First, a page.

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Ultimate Geek
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Topic # 216664 6-Jul-2017 21:12
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If you purchased a new, iPhone 7 today, how long would you expect it to last (provided you took good care of it).

 

Please no legal advice, I am after a direct answer to the question above.


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Master Geek
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  Reply # 1814141 6-Jul-2017 21:19
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i'd expect a minimum of 4-5 years without issues


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  Reply # 1814154 6-Jul-2017 21:31
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That would depend on your lifestyle but 4 years hardware, 2 years software and features. But depending on what you do with it 2 years could be a lifetime




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  Reply # 1814156 6-Jul-2017 21:36
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Ages. I sold my iPhone 5 (Sept 2012) to a mate who isn't the most careful person in the world, he uses it all the time, thats almost 5 years. I wont be surprised if it goes another 2 or 3


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  Reply # 1814157 6-Jul-2017 21:37
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3 years before you start thinking... geez, it's not as fast as it used to be...


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  Reply # 1814158 6-Jul-2017 21:40
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 Googlefu says three years is what Apple expects. https://www.digitaltrends.com/mobile/iphone-life-expectancy/

 

 






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  Reply # 1814160 6-Jul-2017 21:42
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if its purely a hardware issue at no fault of yours then anything under 3 years for a premium device is taking the piss. But in saying that things can go wrong and i'd expect the retailer or manufacturer to recognize this.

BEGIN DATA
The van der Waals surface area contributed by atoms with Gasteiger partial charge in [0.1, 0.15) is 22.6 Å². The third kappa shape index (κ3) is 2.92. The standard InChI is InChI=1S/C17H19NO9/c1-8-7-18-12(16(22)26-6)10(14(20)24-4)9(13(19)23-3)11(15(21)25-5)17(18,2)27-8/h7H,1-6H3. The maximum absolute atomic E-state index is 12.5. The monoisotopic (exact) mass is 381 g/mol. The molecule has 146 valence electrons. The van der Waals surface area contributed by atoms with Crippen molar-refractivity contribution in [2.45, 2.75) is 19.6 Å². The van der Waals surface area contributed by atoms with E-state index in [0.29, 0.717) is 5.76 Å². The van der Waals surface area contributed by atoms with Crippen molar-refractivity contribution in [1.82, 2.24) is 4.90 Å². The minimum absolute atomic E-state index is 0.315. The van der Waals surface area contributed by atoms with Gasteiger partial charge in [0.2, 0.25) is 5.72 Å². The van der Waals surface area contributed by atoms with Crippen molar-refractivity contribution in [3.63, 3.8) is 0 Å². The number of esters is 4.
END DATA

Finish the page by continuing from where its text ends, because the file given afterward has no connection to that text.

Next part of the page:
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  Reply # 1814161 6-Jul-2017 21:44
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Brumfondl:

 

 Googlefu says three years is what Apple expects. https://www.digitaltrends.com/mobile/iphone-life-expectancy/

 

 

 

 

That's owner data. I.e. 3 years is what owners do. I think the OP wanted a true lifespan? As in how long will it work for before failing


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  Reply # 1814162 6-Jul-2017 21:46
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I'd be happy with 3 years from my iPhone 7 Plus.

 

We have an iPhone 5 that the kids use as an iPod Touch and it's still going fine except the battery needs to be replaced.

 

It's over 4 years old.





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  Reply # 1814164 6-Jul-2017 21:48
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Not this again... Can we leave it to rest with the other thread?

 

2-3 years as quoted by Apple themselves. Locked...





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  Reply # 1814175 6-Jul-2017 22:12
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I have unlocked this but I want to see only replies to the question. Any funny business and some people will go in the cooler for a week.




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  Reply # 1814190 6-Jul-2017 22:19
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As a guide, I would look at how long Apple provide iOS updates for the product. They seem to provide updates for anywhere between 3-5 years, which I think is a good guide. I have had an ipad replaced by apple that was close on 4 years old without any hassle at all, although that was due to the screen developing bright patches, which appears to have been a manufacturing defect which other people had also encountered.


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  Reply # 1814192 6-Jul-2017 22:22
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michaelmurfy:

 

Not this again... Can we leave it to rest with the other thread?

 

2-3 years as quoted by Apple themselves. Locked...